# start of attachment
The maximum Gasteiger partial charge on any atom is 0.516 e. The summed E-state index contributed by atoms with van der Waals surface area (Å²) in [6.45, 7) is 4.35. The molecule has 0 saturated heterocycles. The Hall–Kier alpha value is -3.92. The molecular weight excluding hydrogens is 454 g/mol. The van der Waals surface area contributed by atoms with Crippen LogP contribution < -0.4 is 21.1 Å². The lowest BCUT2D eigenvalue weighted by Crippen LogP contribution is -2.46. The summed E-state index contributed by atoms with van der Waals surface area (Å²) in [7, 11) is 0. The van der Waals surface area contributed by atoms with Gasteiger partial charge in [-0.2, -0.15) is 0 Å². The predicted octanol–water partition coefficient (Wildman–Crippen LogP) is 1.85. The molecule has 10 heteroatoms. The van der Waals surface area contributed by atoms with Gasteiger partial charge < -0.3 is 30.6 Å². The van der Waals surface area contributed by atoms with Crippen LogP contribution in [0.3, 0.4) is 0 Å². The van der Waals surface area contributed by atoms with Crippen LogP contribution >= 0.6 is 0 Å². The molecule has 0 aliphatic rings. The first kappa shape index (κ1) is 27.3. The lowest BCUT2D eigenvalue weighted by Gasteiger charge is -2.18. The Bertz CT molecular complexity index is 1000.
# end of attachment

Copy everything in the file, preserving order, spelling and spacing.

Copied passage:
The maximum Gasteiger partial charge on any atom is 0.516 e. The summed E-state index contributed by atoms with van der Waals surface area (Å²) in [6.45, 7) is 4.35. The molecule has 0 saturated heterocycles. The Hall–Kier alpha value is -3.92. The molecular weight excluding hydrogens is 454 g/mol. The van der Waals surface area contributed by atoms with Crippen LogP contribution < -0.4 is 21.1 Å². The lowest BCUT2D eigenvalue weighted by Crippen LogP contribution is -2.46. The summed E-state index contributed by atoms with van der Waals surface area (Å²) in [7, 11) is 0. The van der Waals surface area contributed by atoms with Gasteiger partial charge in [-0.2, -0.15) is 0 Å². The predicted octanol–water partition coefficient (Wildman–Crippen LogP) is 1.85. The molecule has 10 heteroatoms. The van der Waals surface area contributed by atoms with Gasteiger partial charge < -0.3 is 30.6 Å². The van der Waals surface area contributed by atoms with Crippen LogP contribution in [0.3, 0.4) is 0 Å². The van der Waals surface area contributed by atoms with Crippen LogP contribution >= 0.6 is 0 Å². The molecule has 0 aliphatic rings. The first kappa shape index (κ1) is 27.3. The lowest BCUT2D eigenvalue weighted by Gasteiger charge is -2.18. The Bertz CT molecular complexity index is 1000.